To learn more about this method, listen to my interview with Greg Marsh. You can also find a lot of information about the Bates Method on the web. Greg’s program, Reclaim Your Eyesight Naturally, consists of six CDs and a 62-page guidebook that helps tie everything together. Just keep in mind that if you are looking for a quick fix, the Bates Method is probably not for you.

Computer Screens Are a Common Cause of Eye Strain

Many people these days spend a large portion of their days staring at computer screens of varying sizes, and this is a major source of eye strain and fatigue. A recent Epoch Times article24 offers a number of common-sense suggestions for minimizing computer-related eye strain, and All About Vision25 also lists helpful ways to protect your eyes when working in front of a screen. Some of these suggestions include the following:

Prevent screen glare by installing an anti-glare screen on your monitor, or a computer hood if you have large open windows causing glare on your screen. Darker colored walls with a matte finish are also preferable to bright white walls
Optimize your lighting by making sure your screen is the brightest thing in the room. According to All About Vision, “when you use a computer your ambient lighting should be about half as bright as that typically found in most offices”
Sit at least an arm’s length away from your computer screen, and make sure the screen is positioned just below eye level
Adjust the color temperature, brightness, text size, and contrast on your screen. If a website with white background glows like a light source, it’s too bright. Blue light is also associated with more eye strain than orange and red wavelengths, so reducing the color temperature (the amount of blue light) of your display may be helpful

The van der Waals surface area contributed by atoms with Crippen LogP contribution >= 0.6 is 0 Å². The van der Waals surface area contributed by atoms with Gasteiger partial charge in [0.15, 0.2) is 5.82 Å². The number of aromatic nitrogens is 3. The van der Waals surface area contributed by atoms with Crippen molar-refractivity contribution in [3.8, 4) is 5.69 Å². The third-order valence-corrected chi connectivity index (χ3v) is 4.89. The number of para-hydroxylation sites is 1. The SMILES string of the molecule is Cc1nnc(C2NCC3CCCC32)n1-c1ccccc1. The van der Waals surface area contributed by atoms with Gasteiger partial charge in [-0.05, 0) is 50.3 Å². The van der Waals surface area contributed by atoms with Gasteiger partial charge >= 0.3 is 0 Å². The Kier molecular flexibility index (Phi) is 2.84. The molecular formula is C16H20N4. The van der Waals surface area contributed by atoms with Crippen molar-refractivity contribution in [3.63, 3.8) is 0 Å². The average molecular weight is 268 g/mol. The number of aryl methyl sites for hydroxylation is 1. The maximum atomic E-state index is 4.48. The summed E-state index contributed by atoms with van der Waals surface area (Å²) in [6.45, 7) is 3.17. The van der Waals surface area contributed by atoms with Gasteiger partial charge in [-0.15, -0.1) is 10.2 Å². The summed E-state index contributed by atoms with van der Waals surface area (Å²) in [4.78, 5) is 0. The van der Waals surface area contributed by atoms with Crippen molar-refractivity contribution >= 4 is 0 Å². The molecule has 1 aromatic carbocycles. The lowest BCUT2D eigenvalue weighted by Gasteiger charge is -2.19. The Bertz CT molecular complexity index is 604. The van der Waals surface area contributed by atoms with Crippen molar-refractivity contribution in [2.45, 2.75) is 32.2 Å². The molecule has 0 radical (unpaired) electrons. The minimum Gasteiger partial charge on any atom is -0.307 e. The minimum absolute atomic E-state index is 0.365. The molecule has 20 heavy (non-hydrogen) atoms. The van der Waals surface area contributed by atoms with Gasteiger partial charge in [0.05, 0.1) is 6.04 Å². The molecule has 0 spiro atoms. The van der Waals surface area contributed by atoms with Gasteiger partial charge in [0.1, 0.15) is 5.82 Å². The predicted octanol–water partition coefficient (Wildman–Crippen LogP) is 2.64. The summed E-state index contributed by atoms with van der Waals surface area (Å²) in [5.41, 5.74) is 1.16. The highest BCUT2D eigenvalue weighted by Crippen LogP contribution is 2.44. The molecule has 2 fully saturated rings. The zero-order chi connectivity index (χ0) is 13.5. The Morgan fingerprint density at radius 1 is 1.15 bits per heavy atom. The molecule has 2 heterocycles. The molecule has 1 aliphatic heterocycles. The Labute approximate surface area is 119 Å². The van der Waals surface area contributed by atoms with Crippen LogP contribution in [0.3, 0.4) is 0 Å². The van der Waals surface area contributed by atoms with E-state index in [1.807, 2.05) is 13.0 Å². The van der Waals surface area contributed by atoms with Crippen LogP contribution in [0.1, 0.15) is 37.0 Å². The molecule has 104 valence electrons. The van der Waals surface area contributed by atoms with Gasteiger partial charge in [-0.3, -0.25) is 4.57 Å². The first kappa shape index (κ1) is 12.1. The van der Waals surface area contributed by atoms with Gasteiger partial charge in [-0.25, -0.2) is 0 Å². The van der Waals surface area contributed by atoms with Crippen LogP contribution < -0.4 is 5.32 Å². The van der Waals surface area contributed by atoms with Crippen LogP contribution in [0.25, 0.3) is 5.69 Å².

Practice your distance vision. Every 20 minutes or so, take a break from the screen to look at something further away from you, such as across the street if you’re by a window
Other Natural Strategies That Help Protect Your Vision

In my opinion, there are natural, common-sense strategies you can employ to help protect your healthy vision, starting with your diet. As discussed above, certain foods are more or less necessary for optimal vision, and can go a long way toward protecting your eyesight throughout life. Besides the suggestions detailed above, here are a few other lifestyle strategies that can help optimize your eye health.

  1. Quit smoking, if you currently do. Smoking ramps up free radical production throughout your body, and puts you at risk for a number of conditions rooted in chronic inflammation, including poor vision.
  2. Care for your cardiovascular system by getting regular exercise. High blood pressure can cause damage to the miniscule blood vessels on your retina, obstructing free blood flow. A regular, effective exercise program consisting of aerobics, Peak Fitness exercises, core building, and strength training, can go a long way toward reducing your blood pressure. It’s also critical for optimizing your insulin and leptin levels.
  3. Avoid processed foods and added sugars, particularly fructose.26 This is another primary way to maintain optimal blood pressure. Consuming 74 grams or more per day of fructose (equal to 2.5 sugary drinks) increases your risk of having blood pressure levels of 160/100 mmHg by 77 percent.
  4. Normalize your blood sugar. Excessive sugar in your blood can pull fluid from the lens of your eye, affecting your ability to focus. It can also damage the blood vessels in your retina, thereby obstructing blood flow. To keep your blood sugar in a healthy range, follow my comprehensive nutrition guidelines, exercise, and avoid processed foods and excess sugar, especially fructose.
  5. Avoid trans fats. A diet high in trans fat appears to contribute to macular degeneration by interfering with omega-3 fats in your body. Trans fat is found in many processed foods and baked goods, including margarine, shortening, fried foods like French fries, fried chicken, and doughnuts, cookies, pastries, and crackers.
  6. Avoid aspartame. Vision problems are one of the many potential acute symptoms of aspartame poisoning.